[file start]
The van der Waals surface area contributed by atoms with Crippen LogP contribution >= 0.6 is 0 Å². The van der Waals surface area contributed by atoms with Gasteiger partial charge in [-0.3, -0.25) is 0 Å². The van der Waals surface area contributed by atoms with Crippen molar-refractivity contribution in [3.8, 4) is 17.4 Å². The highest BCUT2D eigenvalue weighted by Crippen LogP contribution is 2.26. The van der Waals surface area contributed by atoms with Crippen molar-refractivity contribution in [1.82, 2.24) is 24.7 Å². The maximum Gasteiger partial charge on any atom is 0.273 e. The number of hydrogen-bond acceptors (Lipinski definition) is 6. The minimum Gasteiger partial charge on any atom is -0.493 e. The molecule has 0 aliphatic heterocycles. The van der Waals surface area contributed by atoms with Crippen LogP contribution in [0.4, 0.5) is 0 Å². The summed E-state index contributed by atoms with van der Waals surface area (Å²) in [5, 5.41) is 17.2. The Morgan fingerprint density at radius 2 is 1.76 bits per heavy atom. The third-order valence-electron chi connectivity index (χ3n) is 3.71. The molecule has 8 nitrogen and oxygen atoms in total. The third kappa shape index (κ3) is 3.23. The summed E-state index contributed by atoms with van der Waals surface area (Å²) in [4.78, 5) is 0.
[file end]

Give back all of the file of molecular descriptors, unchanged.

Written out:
The van der Waals surface area contributed by atoms with Crippen LogP contribution >= 0.6 is 0 Å². The van der Waals surface area contributed by atoms with Gasteiger partial charge in [-0.3, -0.25) is 0 Å². The van der Waals surface area contributed by atoms with Crippen molar-refractivity contribution in [3.8, 4) is 17.4 Å². The highest BCUT2D eigenvalue weighted by Crippen LogP contribution is 2.26. The van der Waals surface area contributed by atoms with Crippen molar-refractivity contribution in [1.82, 2.24) is 24.7 Å². The maximum Gasteiger partial charge on any atom is 0.273 e. The number of hydrogen-bond acceptors (Lipinski definition) is 6. The minimum Gasteiger partial charge on any atom is -0.493 e. The molecule has 0 aliphatic heterocycles. The van der Waals surface area contributed by atoms with Crippen LogP contribution in [0.4, 0.5) is 0 Å². The summed E-state index contributed by atoms with van der Waals surface area (Å²) in [5, 5.41) is 17.2. The Morgan fingerprint density at radius 2 is 1.76 bits per heavy atom. The third-order valence-electron chi connectivity index (χ3n) is 3.71. The molecule has 8 nitrogen and oxygen atoms in total. The third kappa shape index (κ3) is 3.23. The summed E-state index contributed by atoms with van der Waals surface area (Å²) in [4.78, 5) is 0.